Food Security & Livelihoods

Land, water and biodiversity are the most vital natural resources bestowed on earth. Unfortunately we continued to exhaust these resources without even thinking to restore. Degradation of land and ecosystems as a result of human activities and climate change threatens and undermines the very basis of peoples’ livelihoods. Also, with a future of climatic uncertainty, no amount of effort can actually make natural resources management possible unless communities are engaged and there comes the role of sustainable livelihoods. We strive to diversify livelihoods and income sources of the rural communities. At the core of ECoDAs’ work is improving food security and livelihoods of the communities and contributing to poverty alleviation.

We focus on:

  • Promoting afforestation and re-afforestation programs with fast and climate change-resistant growing trees and fruit tree plantations to enhance ecosystems and combat soil erosion;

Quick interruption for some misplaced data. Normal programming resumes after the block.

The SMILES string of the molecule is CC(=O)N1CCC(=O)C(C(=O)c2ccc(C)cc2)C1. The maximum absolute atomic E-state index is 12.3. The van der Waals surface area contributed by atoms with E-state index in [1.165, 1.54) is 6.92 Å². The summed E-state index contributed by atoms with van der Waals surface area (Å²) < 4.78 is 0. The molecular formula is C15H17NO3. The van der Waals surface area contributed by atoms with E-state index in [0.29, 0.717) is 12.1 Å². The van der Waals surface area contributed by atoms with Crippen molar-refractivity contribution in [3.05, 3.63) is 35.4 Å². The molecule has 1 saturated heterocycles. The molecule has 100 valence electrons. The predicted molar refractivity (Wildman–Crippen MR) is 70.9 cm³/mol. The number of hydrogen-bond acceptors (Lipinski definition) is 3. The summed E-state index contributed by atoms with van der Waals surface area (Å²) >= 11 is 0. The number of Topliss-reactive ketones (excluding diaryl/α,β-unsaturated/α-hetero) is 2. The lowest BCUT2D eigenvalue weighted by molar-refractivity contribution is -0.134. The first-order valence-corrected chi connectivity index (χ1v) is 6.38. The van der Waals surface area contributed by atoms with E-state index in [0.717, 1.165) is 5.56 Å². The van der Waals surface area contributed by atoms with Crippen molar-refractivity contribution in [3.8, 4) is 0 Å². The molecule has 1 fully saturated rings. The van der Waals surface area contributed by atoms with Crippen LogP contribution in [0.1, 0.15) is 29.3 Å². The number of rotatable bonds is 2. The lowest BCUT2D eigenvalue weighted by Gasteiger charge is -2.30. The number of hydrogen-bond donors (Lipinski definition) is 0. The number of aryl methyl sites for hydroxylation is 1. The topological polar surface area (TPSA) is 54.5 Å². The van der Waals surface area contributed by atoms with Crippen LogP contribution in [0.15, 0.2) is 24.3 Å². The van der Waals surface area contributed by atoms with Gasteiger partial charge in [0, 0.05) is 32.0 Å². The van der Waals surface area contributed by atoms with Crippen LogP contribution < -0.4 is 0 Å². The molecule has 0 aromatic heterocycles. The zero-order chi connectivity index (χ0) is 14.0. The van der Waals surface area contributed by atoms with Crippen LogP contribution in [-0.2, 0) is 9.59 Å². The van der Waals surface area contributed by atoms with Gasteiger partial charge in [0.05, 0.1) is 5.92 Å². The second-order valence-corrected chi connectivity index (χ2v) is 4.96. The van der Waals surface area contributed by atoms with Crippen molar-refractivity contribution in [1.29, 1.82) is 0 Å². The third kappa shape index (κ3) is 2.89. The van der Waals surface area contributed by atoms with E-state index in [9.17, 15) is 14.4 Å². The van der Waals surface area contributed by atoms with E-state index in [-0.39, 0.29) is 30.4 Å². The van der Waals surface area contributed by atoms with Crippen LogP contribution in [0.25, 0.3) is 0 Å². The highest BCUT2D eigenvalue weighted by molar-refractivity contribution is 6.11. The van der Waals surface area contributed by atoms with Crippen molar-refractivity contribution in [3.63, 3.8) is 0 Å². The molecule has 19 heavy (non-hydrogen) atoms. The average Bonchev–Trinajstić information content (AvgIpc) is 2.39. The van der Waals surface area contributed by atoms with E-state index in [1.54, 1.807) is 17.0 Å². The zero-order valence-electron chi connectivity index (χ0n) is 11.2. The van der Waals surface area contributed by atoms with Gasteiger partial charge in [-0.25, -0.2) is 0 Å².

• Promoting climate-smart agriculture techniques, water harvesting and soil conservation;
  • Enhancing and integrating traditional and indigenous knowledge to strengthen climate-smart agriculture;
  • Increasing farmers’ adoption of climate-smart eco-agriculture practices to increase farm productivity and incomes, and make agriculture more resilient to climate change, while also contributing to mitigation.
  • Promoting the application of local and indigenous know-how and innovations in supporting climate change adaptation and combating desertification;
  • Documenting and disseminating good practice including indigenous practices used to address droughts and desertification.

The work breaks the unhealthy dependency on rapidly depleting natural resources as it helps save wildlife, conserve the forest and stabilize the environment. Thus, ECoDAs integrates wildlife conservation and forest rehabilitation with agriculture, sustainable Non-Timber Forest Products collection and marketing, beekeeping and livestock breeding. Additionally, we assist communities establish savings in groups to ensure that all beneficiaries have access to a small supply of disposable income to invest or use in emergency, and also important means to provide beneficiaries with the ability to purchase necessary materials for continuation. This approach empowers rural communities with choices over their livelihoods, natural resources and futures.